Capstone team gamifies child respiratory care with underwater exploration game

Feb 23, 2024
LRH incentive spirometer capstone team

Florida Polytechnic University seniors Elijah Needham (left) and D’Angelo Rodriguez demonstrate the video game created by their capstone team for Lakeland Regional Health. The game is intended to encourage pediatric patients to better use an incentive spirometer to help improve their lung health.

A group of seniors at Florida Polytechnic University is working to help improve the respiratory health of pediatric patients by making the use of a basic medical device more fun and engaging. The project is sponsored by Lakeland Regional Health.

When recovering from illness or surgery, patients can be asked to blow into an incentive spirometer to exercise their lungs. The patient blows into the handheld device and the exhaled air lifts a ball, serving as a visual cue of how well they are doing.

The multidisciplinary team of Florida Poly students has developed a side-scrolling game called Deep Sea Breathers, designed to encourage pediatric patients to better use the incentive spirometer. The diving-based video game tasks the player with filling their oxygen tank and using that air to explore the ocean. It is intended for patients ages 5 to 15.

“Whenever a patient sits on their bed and has to do a breathing exercise, a cart gets wheeled out and hooked up to a controller where they will see a game,” said computer engineering major Jared Roberts. “They’ll see a prompt and do their exercise and based on how they do the exercise, they will be able to play the game. This will help make sure the patient is relaxed and having a good time.”

At each new session, players will be able to start a new game or pick up a previous game from where they left off. The team’s goal is to transform a mundane activity into something new.

“They’re probably going to have to do these exercises quite a few times and this will help keep them engaged and looking forward to doing them and even enjoying them,” Roberts said.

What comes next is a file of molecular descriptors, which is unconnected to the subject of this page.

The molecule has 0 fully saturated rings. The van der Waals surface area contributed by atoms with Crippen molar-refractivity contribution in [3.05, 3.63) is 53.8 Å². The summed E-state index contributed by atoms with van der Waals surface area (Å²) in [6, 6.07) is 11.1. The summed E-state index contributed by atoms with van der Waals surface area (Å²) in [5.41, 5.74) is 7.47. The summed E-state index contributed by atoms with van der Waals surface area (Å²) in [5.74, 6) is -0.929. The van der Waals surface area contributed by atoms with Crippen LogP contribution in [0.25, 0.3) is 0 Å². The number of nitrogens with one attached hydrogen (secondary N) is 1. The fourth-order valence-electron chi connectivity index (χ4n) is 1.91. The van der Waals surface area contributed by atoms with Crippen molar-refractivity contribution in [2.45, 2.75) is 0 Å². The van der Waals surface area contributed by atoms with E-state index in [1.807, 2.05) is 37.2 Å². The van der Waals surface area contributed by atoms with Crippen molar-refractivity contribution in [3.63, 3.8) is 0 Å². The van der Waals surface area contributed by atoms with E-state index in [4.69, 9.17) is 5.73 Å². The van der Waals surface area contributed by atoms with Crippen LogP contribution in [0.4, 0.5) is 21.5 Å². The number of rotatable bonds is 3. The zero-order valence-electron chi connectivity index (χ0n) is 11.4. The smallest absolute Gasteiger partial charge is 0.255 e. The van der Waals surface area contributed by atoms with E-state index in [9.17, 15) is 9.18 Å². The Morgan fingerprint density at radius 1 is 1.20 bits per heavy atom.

The team said the final project will have a digital spirometer integrated to an assembled controller programmed with an Arduino microcontroller with a button and a joystick. 

“We built the game in Unity for software implementation, using the Corgi plugin,” said computer science major D’Angelo Rodriguez. “We are developing our personal controller, and this allows us to have modularity when it comes to inputs so we can add scenes on the fly and do custom generation.”

So far, the project is headed in the right direction, the team said. They meet multiple times per week both online and in person, ironing out the remaining challenges.

“It’s interesting getting to work with people from different majors,” said computer science major Joyselle Sarmiento. “You get to look into the computing and mechanical engineering hardware aspect that others get to do and see how we can all merge our specialties together to create something great.”

Roberts said this intensive collaboration is also helping to prepare the team members for life in the real world.

“We have deadlines, weekly meetings, and it feels a lot more like a professional environment than a regular class project,” he said. “We’re getting an understanding of the ins and outs of the development of a project, and I feel like that could be very valuable for going forward with other jobs.”

LRH-sponsored incentive spirometer capstone team

Florida Polytechnic University seniors Jenna Castlewitz (left), Elijah Needham, Jared Roberts, D’Angelo Rodriguez, Jacob Bargeron, and Joyselle Sarmiento are members of a capstone design team working on a project for industry sponsor Lakeland Regional Health. The team is creating a video game designed to encourage pediatric patients to better use an incentive spirometer to help improve their lung health.


Lydia Guzmán
Director of Communications